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Can Diet and Exercise Influence Your Cancer Risk?

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Did you know eating right and being active may reduce your cancer risk? The World Cancer Research Fund and the American Institute for Cancer Research released a report in 2007 that summarized the most current research on the effect of diet and exercise on cancer prevention.


Here is what they recommended:

Maintain a body mass index (BMI) between 21 and 23.Your BMI compares your weight to your height. A higher number typically means a person is becoming overweight or obese. To quickly calculate your BMI go

Be physically active at a moderate intensity for at least 30 minutes a day. Moderate activity is equal to a brisk walk. As your fitness improves, increase moderate activity to 60 minutes per day or vigorous activity to 30 minutes a day. Limit TV watching and other sedentary activity.

Eat fewer high calorie foods like sugary drinks, convenience foods and fast foods. Even limit fruit juices that are high in natural sugar. Instead, eat more foods that have not been processed like whole grains, vegetables, whole pieces of fruit, nuts and seeds.

Eat at least 5 servings (14 ounces) of non-starchy vegetables and fruits every day. Good non-starchy vegetables are broccoli, greens, green beans, okra, eggplant, carrots, tomatoes, yellow squash, cabbage and cauliflower. Also consume whole grains and/or cooked beans and peas with every meal. Limit refined starches like white bread, pasta made from white flour and white rice.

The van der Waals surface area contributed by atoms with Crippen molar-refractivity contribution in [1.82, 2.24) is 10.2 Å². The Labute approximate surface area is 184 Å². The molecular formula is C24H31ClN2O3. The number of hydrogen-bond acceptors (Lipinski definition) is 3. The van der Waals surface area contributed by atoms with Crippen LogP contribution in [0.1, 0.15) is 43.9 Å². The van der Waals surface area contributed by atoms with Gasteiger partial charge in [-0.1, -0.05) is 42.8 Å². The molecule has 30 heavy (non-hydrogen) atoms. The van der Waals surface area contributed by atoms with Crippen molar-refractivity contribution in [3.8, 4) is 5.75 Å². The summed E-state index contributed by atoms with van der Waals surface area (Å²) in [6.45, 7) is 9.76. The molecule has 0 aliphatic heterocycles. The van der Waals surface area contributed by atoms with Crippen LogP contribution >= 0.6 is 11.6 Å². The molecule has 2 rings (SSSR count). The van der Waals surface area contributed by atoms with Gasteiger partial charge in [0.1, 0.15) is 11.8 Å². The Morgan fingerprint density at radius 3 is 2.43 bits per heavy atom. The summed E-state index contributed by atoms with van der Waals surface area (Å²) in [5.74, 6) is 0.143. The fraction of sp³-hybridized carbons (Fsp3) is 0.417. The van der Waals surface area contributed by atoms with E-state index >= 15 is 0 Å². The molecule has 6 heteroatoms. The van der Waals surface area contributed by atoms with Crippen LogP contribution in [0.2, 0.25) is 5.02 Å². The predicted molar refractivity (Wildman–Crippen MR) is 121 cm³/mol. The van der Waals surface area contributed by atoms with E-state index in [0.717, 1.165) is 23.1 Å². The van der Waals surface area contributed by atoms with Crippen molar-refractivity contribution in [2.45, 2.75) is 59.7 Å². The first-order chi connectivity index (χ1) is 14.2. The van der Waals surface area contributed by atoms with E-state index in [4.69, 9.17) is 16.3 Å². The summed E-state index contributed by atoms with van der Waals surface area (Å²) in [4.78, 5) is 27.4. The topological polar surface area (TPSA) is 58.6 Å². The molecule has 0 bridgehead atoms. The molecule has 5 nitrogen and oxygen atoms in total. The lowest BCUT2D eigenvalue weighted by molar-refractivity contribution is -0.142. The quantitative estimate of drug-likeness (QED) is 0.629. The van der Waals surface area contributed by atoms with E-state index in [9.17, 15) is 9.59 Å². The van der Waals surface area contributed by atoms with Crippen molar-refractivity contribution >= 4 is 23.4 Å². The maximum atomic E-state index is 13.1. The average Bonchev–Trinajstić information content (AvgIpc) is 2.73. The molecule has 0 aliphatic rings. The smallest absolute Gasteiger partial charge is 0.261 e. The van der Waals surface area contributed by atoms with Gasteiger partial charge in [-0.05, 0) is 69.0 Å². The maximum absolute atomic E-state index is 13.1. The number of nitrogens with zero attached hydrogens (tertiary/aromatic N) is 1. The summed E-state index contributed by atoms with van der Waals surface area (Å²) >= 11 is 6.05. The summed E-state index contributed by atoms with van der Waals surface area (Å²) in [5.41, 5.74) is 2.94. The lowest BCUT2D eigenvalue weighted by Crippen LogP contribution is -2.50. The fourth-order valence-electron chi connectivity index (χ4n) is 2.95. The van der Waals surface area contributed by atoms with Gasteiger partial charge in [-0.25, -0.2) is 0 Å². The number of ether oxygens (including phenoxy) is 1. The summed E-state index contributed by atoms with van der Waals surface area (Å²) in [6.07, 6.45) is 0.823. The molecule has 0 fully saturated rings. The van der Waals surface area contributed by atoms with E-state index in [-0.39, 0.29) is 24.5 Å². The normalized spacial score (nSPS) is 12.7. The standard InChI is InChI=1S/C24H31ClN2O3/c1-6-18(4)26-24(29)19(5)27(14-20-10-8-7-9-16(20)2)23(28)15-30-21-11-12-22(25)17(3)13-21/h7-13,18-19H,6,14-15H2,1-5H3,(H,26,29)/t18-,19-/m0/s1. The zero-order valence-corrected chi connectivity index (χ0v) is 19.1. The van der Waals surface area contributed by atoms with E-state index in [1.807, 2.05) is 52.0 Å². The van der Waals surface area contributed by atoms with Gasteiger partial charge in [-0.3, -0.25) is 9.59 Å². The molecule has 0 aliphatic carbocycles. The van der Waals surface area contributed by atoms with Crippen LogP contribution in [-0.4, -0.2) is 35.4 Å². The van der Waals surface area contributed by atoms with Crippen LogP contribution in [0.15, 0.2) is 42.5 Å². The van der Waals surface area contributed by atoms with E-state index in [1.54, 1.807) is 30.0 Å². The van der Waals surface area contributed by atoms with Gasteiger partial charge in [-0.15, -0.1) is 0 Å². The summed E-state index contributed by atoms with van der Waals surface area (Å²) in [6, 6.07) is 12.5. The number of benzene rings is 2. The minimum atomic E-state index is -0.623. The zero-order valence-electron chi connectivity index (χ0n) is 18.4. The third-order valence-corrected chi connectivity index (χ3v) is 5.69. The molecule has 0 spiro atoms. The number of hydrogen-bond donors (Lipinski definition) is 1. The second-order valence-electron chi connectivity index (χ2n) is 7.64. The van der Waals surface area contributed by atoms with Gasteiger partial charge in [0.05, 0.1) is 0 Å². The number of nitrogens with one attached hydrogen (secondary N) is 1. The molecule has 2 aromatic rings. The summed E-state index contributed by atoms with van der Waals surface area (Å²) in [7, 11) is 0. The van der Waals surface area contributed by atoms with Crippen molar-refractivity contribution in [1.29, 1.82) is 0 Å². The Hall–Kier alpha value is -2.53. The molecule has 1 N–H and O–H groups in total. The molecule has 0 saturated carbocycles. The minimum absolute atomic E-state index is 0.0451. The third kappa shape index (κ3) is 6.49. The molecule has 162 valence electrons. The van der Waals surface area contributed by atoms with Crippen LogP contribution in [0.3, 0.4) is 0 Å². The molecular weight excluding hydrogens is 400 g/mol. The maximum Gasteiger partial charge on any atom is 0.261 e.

Limit red meat to less than 18 ounces per week and avoid processed meat. Red meat is beef, pork, lamb and goat. Processed meat is any meat preserved by smoking, curing or salting or with added chemical preservatives.

Limit alcohol. Ideally, drink no alcohol at all. Even small amounts seem to increase cancer risk. Men should not have more than two drinks a day, and women should have no more than one. A drink is equal to 5 ounces of wine, 1.5 ounces of hard liquor or a 12-ounce beer

Limit salt. Avoid cereals, dried beans and peas that have mold. Do not use over 1 teaspoon of salt per day (2,000 milligrams of sodium). This amount includes salt you add to your food and the amount added by food manufacturers.

Grain and dried beans and peas infected with mold contain aflatoxins that can increase liver cancer risk.

Do not depend on dietary supplements to prevent cancer. Instead, get your nutrients from a balanced diet.

Breastfeed babies exclusively for up to 6 months then continue when solid food is added. Breastfeeding protects both the mother and the child from cancer.

If you are a cancer survivor, follow these same nutrition and activity recommendations. The expert panel believes that these diet and activity guidelines also apply to those who have already had cancer.